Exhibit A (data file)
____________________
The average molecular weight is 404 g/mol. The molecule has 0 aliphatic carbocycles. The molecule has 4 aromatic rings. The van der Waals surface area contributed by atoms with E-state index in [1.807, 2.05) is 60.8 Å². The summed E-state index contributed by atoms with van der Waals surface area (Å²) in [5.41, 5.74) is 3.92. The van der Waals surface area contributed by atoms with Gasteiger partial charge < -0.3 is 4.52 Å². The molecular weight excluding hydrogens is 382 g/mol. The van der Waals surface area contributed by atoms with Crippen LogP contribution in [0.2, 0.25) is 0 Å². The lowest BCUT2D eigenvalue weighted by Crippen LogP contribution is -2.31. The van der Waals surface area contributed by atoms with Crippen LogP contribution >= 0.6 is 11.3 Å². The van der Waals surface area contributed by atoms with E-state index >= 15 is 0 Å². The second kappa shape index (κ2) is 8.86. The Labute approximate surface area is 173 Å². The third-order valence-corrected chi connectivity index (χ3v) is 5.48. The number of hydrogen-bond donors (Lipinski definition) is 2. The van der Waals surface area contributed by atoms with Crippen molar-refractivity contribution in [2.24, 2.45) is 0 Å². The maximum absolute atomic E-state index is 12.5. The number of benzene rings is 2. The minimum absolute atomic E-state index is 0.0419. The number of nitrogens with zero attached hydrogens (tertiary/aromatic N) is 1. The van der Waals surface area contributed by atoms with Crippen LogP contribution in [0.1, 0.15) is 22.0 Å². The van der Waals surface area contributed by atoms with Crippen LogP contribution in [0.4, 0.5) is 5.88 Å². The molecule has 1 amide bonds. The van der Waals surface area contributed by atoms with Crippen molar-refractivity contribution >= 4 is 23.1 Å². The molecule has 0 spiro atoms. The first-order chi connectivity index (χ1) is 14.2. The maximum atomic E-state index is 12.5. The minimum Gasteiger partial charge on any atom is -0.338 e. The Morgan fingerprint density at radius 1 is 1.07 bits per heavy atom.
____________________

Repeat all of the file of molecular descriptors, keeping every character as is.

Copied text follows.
The average molecular weight is 404 g/mol. The molecule has 0 aliphatic carbocycles. The molecule has 4 aromatic rings. The van der Waals surface area contributed by atoms with E-state index in [1.807, 2.05) is 60.8 Å². The summed E-state index contributed by atoms with van der Waals surface area (Å²) in [5.41, 5.74) is 3.92. The van der Waals surface area contributed by atoms with Gasteiger partial charge < -0.3 is 4.52 Å². The molecular weight excluding hydrogens is 382 g/mol. The van der Waals surface area contributed by atoms with Crippen LogP contribution in [0.2, 0.25) is 0 Å². The lowest BCUT2D eigenvalue weighted by Crippen LogP contribution is -2.31. The van der Waals surface area contributed by atoms with Crippen LogP contribution >= 0.6 is 11.3 Å². The van der Waals surface area contributed by atoms with E-state index >= 15 is 0 Å². The second kappa shape index (κ2) is 8.86. The Labute approximate surface area is 173 Å². The third-order valence-corrected chi connectivity index (χ3v) is 5.48. The number of hydrogen-bond donors (Lipinski definition) is 2. The van der Waals surface area contributed by atoms with Crippen molar-refractivity contribution in [2.24, 2.45) is 0 Å². The maximum absolute atomic E-state index is 12.5. The number of benzene rings is 2. The minimum absolute atomic E-state index is 0.0419. The number of nitrogens with zero attached hydrogens (tertiary/aromatic N) is 1. The van der Waals surface area contributed by atoms with Crippen LogP contribution in [0.1, 0.15) is 22.0 Å². The van der Waals surface area contributed by atoms with Crippen LogP contribution in [0.4, 0.5) is 5.88 Å². The molecule has 1 amide bonds. The van der Waals surface area contributed by atoms with Crippen molar-refractivity contribution >= 4 is 23.1 Å². The molecule has 0 spiro atoms. The first-order chi connectivity index (χ1) is 14.2. The maximum atomic E-state index is 12.5. The minimum Gasteiger partial charge on any atom is -0.338 e. The Morgan fingerprint density at radius 1 is 1.07 bits per heavy atom.